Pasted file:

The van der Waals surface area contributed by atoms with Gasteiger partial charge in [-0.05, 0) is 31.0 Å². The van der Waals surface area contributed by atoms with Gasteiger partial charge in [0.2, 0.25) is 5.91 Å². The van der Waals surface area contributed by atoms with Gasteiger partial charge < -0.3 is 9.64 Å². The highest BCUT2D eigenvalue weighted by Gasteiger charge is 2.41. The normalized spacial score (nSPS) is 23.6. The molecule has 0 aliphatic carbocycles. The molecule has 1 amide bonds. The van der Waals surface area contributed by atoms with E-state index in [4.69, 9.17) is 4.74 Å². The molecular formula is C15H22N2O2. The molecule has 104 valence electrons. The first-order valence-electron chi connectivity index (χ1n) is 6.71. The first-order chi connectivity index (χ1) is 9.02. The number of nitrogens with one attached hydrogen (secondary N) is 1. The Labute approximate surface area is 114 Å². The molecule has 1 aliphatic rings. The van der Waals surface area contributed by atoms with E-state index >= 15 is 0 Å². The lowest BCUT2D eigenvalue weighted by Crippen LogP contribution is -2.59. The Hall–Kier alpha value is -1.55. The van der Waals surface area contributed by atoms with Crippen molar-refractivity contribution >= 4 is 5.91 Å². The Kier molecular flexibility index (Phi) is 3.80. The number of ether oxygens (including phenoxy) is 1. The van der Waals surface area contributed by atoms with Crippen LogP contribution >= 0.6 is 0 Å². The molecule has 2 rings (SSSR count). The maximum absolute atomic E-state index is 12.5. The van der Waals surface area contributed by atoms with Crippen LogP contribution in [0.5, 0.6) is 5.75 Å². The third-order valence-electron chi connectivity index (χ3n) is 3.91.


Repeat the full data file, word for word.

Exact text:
The van der Waals surface area contributed by atoms with Gasteiger partial charge in [-0.05, 0) is 31.0 Å². The van der Waals surface area contributed by atoms with Gasteiger partial charge in [0.2, 0.25) is 5.91 Å². The van der Waals surface area contributed by atoms with Gasteiger partial charge < -0.3 is 9.64 Å². The highest BCUT2D eigenvalue weighted by Gasteiger charge is 2.41. The normalized spacial score (nSPS) is 23.6. The molecule has 0 aliphatic carbocycles. The molecule has 1 amide bonds. The van der Waals surface area contributed by atoms with E-state index in [4.69, 9.17) is 4.74 Å². The molecular formula is C15H22N2O2. The molecule has 104 valence electrons. The first-order valence-electron chi connectivity index (χ1n) is 6.71. The first-order chi connectivity index (χ1) is 9.02. The number of nitrogens with one attached hydrogen (secondary N) is 1. The Labute approximate surface area is 114 Å². The molecule has 1 aliphatic rings. The van der Waals surface area contributed by atoms with E-state index >= 15 is 0 Å². The lowest BCUT2D eigenvalue weighted by Crippen LogP contribution is -2.59. The Hall–Kier alpha value is -1.55. The van der Waals surface area contributed by atoms with Crippen molar-refractivity contribution >= 4 is 5.91 Å². The Kier molecular flexibility index (Phi) is 3.80. The number of ether oxygens (including phenoxy) is 1. The van der Waals surface area contributed by atoms with Crippen LogP contribution >= 0.6 is 0 Å². The molecule has 2 rings (SSSR count). The maximum absolute atomic E-state index is 12.5. The van der Waals surface area contributed by atoms with Crippen LogP contribution in [0.5, 0.6) is 5.75 Å². The third-order valence-electron chi connectivity index (χ3n) is 3.91.